But equally, Colin is fully supportive of the decision to drop the quartet - “I know I for one will stand by my county team and management and respect them all the more for the hard call they have made” and, in the cold light of day, it is truly impossible to disagree with him.
Emlyn Mulligan’s comments to the national media touched a nerve with some people but you cannot argue with the sentiment expressed by Leitrim’s captain when he says “It’s the opportunity we have to reach a Connacht Final for the first time in 13 years, and they don’t come around too often .. but at the same time I want to be leading out 15 or 20 fellas who are willing to put everything into it for the cause of the Leitrim jersey and the Leitrim supporters.”
And it is precisely that situation - the prospect of a Connacht Final if London can be overcome in Pairc Sean - that lends so much emotion to the situation - would there be the same reaction if we were playing Mayo or Galway or Sligo on June 23, instead of London?
Some may view that as condescending towards London, and as one of the few who actually saw London lose narrowly to the Green & Gold earlier this year, it is not a view I share, but the minute Sligo were beaten, Leitrim fans started to dream and dream big.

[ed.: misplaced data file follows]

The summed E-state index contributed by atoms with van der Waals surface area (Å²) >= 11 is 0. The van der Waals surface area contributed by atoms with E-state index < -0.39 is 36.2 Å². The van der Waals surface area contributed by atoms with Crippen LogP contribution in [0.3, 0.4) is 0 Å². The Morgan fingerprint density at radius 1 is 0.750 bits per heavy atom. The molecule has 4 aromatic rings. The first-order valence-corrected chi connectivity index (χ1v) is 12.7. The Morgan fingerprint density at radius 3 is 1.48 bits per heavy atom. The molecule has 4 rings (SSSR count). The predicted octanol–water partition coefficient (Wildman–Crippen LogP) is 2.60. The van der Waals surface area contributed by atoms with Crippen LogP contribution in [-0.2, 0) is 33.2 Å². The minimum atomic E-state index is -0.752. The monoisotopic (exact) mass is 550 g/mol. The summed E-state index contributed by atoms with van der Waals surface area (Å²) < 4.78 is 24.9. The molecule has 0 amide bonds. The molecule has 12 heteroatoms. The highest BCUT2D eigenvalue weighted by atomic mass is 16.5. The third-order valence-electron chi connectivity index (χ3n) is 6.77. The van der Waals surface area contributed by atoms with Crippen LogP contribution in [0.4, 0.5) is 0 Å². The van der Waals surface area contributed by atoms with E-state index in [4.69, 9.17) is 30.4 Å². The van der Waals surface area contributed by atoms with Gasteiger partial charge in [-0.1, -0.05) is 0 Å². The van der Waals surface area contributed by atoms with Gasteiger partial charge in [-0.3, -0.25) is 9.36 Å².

The reaction since the dropping of the four has been both jaw-dropping, infuriating and, at times, disgusting, as the web warriors have taken to the internet, facebook and all manner of social media sites to lambast, slander and scorn anyone even remotely connected with this saga, the Observer also taking a few hits along the way from our nameless keyboard friends.
One wonders, and Colin Regan’s column says it much better, would these web-warriors be so brave had they to put their name to their out-put? You can agree, disagree or think whatever John Connolly, Philip Rooney or Colin Regan write is tripe but at least you know who is behind the words, for good or ill.